Ironically, this superior sitcom is preceded tonight by the worst network comedy I’ve seen since ABC’s excruciating 2012 men-in-drag office comedy Work It. I’m talking about Dads, a painfully unfunny multi-camera show from Seth MacFarlane and two other members of his Family Guy and Ted creative teams.
Dads isn’t the only new fall network sitcom to squander a good cast on lame material, but it’s arguably the worst. Seth Green and Giovani Ribisi star as, respectively, Eli and Warner, longtime friends and co-founders of a successful video game company. Warner’s life is routinely complicated by the half-baked get-rich-quick schemes of his father, Crawford (Martin Mull), who lives with Warner. By the end of the pilot, events have transpired that force Eli’s dad, David (Peter Riegert), to move in with his son as well. Intergenerational tensions ensue, to put it mildly.
You may already have heard about the controversy over a scene in the pilot where Eli and Warner coerce their assistant, Veronica (Brenda Song), into dressing up as a “sexy Asian schoolgirl” to charm some visiting potential Chinese investors. In terms of political correctness, the scene is both racist and sexist on some levels, but since Veronica is written and played as the smartest person in the room, the men actually are the butt of the joke.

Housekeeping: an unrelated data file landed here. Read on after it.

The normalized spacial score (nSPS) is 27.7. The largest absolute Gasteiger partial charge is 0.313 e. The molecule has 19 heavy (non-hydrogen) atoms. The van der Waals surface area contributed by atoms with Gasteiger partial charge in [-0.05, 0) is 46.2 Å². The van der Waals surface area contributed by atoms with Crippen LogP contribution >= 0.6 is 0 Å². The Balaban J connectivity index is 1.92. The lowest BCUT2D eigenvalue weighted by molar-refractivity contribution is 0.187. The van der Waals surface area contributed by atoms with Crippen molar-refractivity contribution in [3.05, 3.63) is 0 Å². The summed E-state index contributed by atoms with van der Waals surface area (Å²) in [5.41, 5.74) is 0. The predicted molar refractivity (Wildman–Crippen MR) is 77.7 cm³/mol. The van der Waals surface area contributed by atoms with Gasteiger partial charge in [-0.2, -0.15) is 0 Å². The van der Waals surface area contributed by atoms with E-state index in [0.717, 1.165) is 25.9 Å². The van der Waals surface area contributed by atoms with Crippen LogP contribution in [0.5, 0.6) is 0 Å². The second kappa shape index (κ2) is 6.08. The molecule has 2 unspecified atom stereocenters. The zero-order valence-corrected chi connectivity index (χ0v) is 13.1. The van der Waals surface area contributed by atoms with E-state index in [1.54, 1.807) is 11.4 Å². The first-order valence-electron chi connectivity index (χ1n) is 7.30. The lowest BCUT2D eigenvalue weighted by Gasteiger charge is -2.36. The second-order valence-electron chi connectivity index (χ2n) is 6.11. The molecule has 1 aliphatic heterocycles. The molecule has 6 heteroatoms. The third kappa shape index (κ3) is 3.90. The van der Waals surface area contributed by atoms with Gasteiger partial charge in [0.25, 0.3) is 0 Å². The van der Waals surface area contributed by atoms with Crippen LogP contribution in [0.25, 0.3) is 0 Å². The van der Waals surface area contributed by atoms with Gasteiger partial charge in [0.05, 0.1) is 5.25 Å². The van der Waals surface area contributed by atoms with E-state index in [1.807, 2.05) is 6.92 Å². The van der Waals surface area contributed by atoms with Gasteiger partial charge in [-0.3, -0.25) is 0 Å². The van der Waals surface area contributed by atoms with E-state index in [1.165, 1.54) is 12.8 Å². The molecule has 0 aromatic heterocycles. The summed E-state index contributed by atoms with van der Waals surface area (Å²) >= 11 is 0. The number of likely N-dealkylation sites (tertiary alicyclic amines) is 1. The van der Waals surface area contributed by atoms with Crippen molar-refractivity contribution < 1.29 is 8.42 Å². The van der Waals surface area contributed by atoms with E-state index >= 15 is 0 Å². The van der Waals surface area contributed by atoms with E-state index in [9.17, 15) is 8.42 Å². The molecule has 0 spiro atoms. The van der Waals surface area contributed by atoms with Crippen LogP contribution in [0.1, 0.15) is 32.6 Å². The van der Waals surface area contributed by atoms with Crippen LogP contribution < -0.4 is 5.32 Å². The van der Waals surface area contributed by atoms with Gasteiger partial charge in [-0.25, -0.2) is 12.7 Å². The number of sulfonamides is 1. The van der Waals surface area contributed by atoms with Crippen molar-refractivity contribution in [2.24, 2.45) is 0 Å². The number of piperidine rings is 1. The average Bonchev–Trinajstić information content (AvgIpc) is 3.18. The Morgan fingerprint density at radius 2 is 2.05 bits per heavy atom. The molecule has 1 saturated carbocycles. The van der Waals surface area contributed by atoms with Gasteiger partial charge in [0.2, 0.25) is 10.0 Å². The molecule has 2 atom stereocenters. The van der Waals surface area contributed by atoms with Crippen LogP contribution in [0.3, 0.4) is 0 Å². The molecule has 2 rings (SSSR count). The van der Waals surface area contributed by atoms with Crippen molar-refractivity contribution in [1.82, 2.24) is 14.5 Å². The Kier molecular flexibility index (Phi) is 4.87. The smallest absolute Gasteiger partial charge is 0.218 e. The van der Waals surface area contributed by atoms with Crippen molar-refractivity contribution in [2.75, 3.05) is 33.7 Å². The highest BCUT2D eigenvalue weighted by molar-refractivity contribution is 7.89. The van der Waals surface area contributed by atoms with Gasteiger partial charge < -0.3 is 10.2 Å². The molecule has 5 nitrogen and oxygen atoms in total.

No, the far more serious problem with Dads is that it just feels lazy, ill-conceived and witless. An appalling number of the jokes are stale – one of them, involving a character mispronouncing the word “Shiite,” I remember hearing for the first time a quarter-century ago on Murphy Brown – and the writers seem to be just throwing everything they can think of against the wall to see what sticks. Very little does.
In tonight’s premiere, three bits are allowed to go on far too long. In the first, Eli and Warner swap thuddingly unfunny one-liners about how irritating their fathers are. In the second, Crawford and David both go to tedious lengths to avoid being stuck with the lunch check at a diner. Finally, and most painful to watch, a frustrated Eli sneaks up behind his dad while he’s watching TV and mimes a variety of ways he’d like to murder his old man. It drags on. For. Ever.
Let me just add here, in the interest of full disclosure, that I’m generally a MacFarlane fan. His appearances on talk shows such as Real Time With Bill Maher have shown him to be a really smart, articulate guy, and Ted turned out to be a box-office blockbuster with genuine heart. I even enjoyed his much-criticized hosting of the last Academy Awards telecast.
Dads, however, isn’t going to do much to dress up his resume. Here’s hoping the network puts this dud to a merciful death quickly.
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Martin Mull, Giovanni Ribisi, Seth Green and Peter Riegert (from left)